9 Things that Lit up the British Science Festival

9 Things that Lit up the British Science Festival
27th November 2018 alumni

Some of the biggest names in science visited the city as the University of Hull hosted this year’s British Science Festival. Here’s a flavour of how the University’s experts illuminated important issues and sparked debate


New discovery could drastically improve ovarian cancer survival rates


Eradicating cancer using a patient’s own immune system is on the horizon. Cancer immunologist Dr Barbara Guinn gave a preview of yet-to-be-published findings of a research project that has identified a biomarker with the potential to make early detection and diagnosis of ovarian cancer easier. This significant development could see survival rates increase from 20% to around 90%.


A fresh perspective on protecting our seas


Satellites used to monitor the natural world have transformed our knowledge of Earth’s wildlife and habitats. They are a non-invasive way of capturing highly detailed images of inaccessible environments. Marine biologist Dr Rodney Forster showed a captivated audience images of our seas from space. He explained how his work with both industry and Government relies on satellites to help understand our seas, observe changes and protect them.


Liar, liar …


When recalling the past, we often create false memories that are so convincing that we believe them to be true. Based on philosophical principles and the latest research, Professor in Psychology and Neuroscience Giuliana Mazzoni explored the reasons why we lie to ourselves and how this impacts our everyday lives.

What does your dog think about?

Dr David George, Senior Lecturer in Psychology, attempted to unlock the secrets of the canine mind, sharing techniques to assess how smart man’s best friend really is, what their behaviour tells us about their personalities and how they really think.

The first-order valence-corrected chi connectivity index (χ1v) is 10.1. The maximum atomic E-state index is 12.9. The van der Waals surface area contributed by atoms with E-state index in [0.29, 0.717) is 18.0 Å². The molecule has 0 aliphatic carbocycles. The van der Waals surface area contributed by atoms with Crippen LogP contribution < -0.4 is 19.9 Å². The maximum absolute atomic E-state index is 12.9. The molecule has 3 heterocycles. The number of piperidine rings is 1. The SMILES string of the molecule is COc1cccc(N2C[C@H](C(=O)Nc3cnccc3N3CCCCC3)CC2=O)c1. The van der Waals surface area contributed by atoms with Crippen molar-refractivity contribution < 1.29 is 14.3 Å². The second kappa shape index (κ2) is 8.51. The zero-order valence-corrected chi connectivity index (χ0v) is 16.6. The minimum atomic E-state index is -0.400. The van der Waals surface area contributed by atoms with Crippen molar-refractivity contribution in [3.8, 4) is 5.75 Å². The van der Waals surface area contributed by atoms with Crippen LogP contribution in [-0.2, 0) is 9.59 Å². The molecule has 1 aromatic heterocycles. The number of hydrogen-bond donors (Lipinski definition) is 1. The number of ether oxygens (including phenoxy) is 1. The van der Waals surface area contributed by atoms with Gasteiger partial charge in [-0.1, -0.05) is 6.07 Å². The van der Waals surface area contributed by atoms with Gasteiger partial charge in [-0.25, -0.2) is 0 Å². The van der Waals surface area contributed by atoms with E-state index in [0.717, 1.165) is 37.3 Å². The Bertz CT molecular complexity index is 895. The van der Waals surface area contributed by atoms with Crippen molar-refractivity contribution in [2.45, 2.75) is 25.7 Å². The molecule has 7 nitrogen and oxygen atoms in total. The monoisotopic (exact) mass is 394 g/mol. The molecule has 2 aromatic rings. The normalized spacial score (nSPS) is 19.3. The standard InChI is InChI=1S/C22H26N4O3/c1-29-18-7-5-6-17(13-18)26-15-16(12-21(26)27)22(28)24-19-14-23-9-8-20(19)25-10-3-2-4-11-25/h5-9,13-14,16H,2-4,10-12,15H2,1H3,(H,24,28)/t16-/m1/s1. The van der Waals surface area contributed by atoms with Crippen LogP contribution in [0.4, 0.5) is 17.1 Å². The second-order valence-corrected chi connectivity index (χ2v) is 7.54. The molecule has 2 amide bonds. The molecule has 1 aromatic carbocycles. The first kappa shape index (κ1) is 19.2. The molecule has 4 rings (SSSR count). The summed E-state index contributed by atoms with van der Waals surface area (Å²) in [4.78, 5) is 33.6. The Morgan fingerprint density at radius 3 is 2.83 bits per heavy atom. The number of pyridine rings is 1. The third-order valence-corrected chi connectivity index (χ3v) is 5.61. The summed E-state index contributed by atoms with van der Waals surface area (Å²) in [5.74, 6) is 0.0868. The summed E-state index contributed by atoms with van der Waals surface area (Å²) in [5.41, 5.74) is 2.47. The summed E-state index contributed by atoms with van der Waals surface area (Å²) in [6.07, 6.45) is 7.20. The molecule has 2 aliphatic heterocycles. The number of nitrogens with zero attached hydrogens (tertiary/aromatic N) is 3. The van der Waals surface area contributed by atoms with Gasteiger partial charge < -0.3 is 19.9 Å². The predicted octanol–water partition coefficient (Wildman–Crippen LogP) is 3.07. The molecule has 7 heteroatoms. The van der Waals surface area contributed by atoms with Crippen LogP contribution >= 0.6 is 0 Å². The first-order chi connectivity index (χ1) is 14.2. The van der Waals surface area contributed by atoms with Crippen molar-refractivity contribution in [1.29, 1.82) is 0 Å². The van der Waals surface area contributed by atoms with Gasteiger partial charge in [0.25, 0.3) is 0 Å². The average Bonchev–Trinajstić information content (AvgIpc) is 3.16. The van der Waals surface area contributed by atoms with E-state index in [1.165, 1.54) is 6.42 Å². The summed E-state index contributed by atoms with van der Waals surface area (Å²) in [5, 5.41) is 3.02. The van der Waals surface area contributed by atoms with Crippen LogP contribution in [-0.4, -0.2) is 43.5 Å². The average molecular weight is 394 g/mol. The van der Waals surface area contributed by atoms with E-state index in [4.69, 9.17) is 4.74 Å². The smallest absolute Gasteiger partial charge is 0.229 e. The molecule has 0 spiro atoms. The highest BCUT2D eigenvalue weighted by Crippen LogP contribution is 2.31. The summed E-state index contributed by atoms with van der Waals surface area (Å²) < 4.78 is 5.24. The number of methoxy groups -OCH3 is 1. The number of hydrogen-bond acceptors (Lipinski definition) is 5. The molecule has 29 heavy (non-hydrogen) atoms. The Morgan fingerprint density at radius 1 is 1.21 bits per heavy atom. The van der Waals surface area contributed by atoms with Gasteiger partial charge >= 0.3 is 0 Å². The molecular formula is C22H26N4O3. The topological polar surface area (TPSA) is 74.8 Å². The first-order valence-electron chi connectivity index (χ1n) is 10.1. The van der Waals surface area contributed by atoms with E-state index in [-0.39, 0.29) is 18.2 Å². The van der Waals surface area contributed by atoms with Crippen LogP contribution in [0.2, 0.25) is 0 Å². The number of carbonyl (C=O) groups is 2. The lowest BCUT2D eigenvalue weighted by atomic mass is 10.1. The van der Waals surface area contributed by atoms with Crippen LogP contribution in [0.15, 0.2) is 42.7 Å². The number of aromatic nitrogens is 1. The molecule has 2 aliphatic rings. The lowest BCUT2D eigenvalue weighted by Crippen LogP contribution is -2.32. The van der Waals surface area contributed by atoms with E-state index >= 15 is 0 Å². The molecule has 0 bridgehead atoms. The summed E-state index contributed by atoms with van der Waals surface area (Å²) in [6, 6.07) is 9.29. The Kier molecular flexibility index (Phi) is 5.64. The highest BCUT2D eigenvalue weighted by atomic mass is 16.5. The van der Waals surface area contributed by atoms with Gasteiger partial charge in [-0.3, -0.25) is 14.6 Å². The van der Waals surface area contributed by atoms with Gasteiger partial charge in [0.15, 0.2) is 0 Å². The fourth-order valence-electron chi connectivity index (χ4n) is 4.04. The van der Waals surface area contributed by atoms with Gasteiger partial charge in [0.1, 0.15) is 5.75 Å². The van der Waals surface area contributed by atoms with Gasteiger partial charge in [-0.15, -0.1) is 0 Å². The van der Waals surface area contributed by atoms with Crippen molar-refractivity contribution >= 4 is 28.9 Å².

AI: there’s a reason it’s so bad at conversing


Dr David Benoit, Senior Lecturer in Molecular Physics and Astrochemistry, and Dr Nina Dethlefs, Lecturer in Computer Science, jointly explored how AI is detecting tumours, repelling cats and even picking up signals of potential alien technology in space. But what about fundamental human applications? The duo’s talk addressed why AI falls behind in this field and explored whether it will ever get there.

Meet Tilly the Turtle


Visitors to the British Science Festival came face to face with a giant sea turtle made from plastic and other pollutants, aimed at asking visitors to take a moment to consider how they could reduce their own plastic waste. The need to reduce plastic pollution in the environment has never been more pressing. Researchers from the University of Hull making important contributions in the field highlighted their findings to date.

Toothpaste, soap and painkillers putting waterways under threat


Professor Jeanette Rotchell discussed how chemicals found in personal care products and pharmaceuticals are accumulating in our waters. A €4.4-million Europe-wide project, led by the University of Hull, is revealing the impact of these chemicals and will offer solutions for their efficient removal at water treatment plants, ensuring they don’t re- enter the waterways.


Virtual reality gaming to tackle dementia


Jason Hayhurst, Lecturer in Digital Media, showed how virtual reality and augmented reality games can be used to improve the quality of life of those suffering with dementia.The technologies can provide easily accessible and highly personalised ways of accessing memories, calming those in states of distress, and reducing depression and anxiety. Jason hopes GPs will one day prescribe it as ‘digital medicine’.


Pioneering research revealed to help people fight germs and combat disease

Lecturer in Immunology Dr Stefano Caserta and Lecturer in Microbiology Dr Cheryl Walter shared their latest research on viruses, bacteria and other deadly germs. They explored how we can improve the immune system’s memory to survive a deadly germ attack and looked at what drugs already exist that could cure the big viral killers like HIV.


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